Fight Psyche: Why Rose Namajunas had to drop the ‘Thug’ from her identity

Strawweight contender Rose Namajunas has a whole different outlook on life and fighting, heading into UFC 192.

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Fighting, like most things, is a mental endeavor as much as a physical one. Long before UFC warriors lock up with one another in the Octagon, they must first daily fight psychological battles with themselves.

Different fighters have different psychological approaches to competing, and they are all fascinating to explore. Elias Cepeda’s Fight Psyche series looks to unpack some of that in one-on-one conversations with some of the best athletes in the world.

So, read on, enjoy, and then let us know who you’re interested in hearing from next in a Fight Psyche feature, on Facebook and Twitter.

After a loss, most fighters want nothing more than a chance to jump right back in the ring and get the taste of defeat out of their mouth. So, after having officially lost (her TUF season submission wins not counting towards her pro record) two straight fights, Rose Namajunas was looking forward to UFC 187 last May and a chance to notch another ‘W.’

About six months prior, Rose lost her strawweight title fight against Carla Esparza. In May, she drew Nina Ansaroff and then, on the day of the fight, Ansaroff was forced to pull out of the fight with an illness.

Shocked, and disappointed, Rose’s emotions ran the gamut that day, and for some time afterwards. "It was hard," she admitted to FOX Sports.

"At first I was angry. I had waited so long to fight again. Then, I was sad. All I could do was just wait to see who they would get for me next and train hard."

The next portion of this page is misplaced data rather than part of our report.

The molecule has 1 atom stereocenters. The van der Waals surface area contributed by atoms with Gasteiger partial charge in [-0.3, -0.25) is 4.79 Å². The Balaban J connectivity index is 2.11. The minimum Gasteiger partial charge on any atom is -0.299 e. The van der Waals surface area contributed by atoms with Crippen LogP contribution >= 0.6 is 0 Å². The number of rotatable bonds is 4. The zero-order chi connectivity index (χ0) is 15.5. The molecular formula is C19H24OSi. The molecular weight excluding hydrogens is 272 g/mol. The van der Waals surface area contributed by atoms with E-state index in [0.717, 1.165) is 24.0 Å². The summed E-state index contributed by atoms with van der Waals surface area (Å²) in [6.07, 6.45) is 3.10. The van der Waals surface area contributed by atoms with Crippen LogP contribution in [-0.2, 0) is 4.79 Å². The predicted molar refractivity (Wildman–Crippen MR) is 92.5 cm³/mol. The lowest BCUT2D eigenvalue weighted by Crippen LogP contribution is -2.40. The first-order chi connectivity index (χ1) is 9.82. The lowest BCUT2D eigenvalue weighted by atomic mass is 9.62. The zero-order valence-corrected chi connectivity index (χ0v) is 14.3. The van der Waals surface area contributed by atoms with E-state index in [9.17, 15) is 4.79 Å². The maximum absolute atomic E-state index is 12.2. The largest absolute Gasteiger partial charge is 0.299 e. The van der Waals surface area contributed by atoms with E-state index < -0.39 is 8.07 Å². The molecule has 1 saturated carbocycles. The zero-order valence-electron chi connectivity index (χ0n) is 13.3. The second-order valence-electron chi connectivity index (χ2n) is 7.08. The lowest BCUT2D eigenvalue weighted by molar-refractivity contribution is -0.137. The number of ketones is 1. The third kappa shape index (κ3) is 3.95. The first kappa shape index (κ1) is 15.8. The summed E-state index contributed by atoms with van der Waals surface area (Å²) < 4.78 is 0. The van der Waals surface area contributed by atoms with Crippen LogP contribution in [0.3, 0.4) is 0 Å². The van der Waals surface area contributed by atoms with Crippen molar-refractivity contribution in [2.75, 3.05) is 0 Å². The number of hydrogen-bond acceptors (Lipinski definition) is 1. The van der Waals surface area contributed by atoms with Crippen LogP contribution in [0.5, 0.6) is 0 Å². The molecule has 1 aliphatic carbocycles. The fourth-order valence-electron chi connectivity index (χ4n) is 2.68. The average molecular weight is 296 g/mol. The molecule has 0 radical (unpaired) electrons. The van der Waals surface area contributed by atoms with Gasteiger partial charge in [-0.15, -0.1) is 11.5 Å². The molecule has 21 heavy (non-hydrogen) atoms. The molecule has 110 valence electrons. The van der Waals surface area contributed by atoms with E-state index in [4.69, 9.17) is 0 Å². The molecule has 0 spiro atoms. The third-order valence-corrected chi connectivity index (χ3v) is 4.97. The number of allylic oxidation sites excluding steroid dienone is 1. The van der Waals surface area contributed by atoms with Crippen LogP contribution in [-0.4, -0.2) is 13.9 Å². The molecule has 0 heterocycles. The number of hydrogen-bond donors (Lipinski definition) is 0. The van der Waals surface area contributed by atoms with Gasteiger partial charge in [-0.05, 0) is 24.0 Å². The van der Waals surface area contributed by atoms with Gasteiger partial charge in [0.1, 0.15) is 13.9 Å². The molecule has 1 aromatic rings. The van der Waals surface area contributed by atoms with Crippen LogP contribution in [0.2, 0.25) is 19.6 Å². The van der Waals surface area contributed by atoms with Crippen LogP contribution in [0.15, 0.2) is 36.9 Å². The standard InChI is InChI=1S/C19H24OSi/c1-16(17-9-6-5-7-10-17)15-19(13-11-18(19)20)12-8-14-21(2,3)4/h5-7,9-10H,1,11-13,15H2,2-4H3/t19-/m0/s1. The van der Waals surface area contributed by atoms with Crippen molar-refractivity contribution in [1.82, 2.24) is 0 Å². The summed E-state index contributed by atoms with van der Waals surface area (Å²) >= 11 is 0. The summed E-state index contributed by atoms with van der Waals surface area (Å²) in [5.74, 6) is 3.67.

That process of letting go of anger was not an isolated choice for Namajunas. In fact, she and her camp — including partner and former UFC heavyweight Pat Barry — told us that they’ve made wholesale changes in how they go about things, starting with attitude.

"We had to re-examine things," Barry told us.

"We had a meeting with all the coaches and we were all honest with each other about what needed to change. I had to re-examine my role in this as well. We kept the same personnel, but changed our approach."

One thing that did have to go was the "Thug" mentality that the 23-year-old had relied on to overcome adversity in the past and use to pump herself up as a fighter. "No more ‘Thug’ Rose," Barry continued.

"No more of this thinking where she relies on ‘I’m the baddest bitch in there!’ That creates a lot of pressure. Because, what happens when you lose? It crushes you. Now, it’s just about improving, looking honestly at what an opponent can do to you, what you can do to them, and fighting."

All in all, Namajunas has packed in several lifetimes worth of experience into her still young pro MMA career. She’s competed for a world title, and fought under the bright lights on the biggest of nationally televised stages.

"I’m glad I went through the TUF experience," she told us.

"At the time, there’s all this drama going on in the house, and you have to try and ignore it. It helped me learn to focus. I’ve grown so much. I put too much pressure on myself before."

Namajunas may have initially had trouble dealing with her 2014 title loss, and the long waits for a shot at redemption, but she’s now got a more philosophical approach that helps her ride the waves of life better as she heads into her UFC 192 fight against Angela Hill this Saturday.

"I’m much better now, as a fighter. And I can improve a lot," she concluded.

"I will be more ready the next time I get my shot. And it will come."

More from Fight Psyche:

Alex Chambers on being her own worst enemy

Tyron Woodley gets a chance at redemption against Johny Hendricks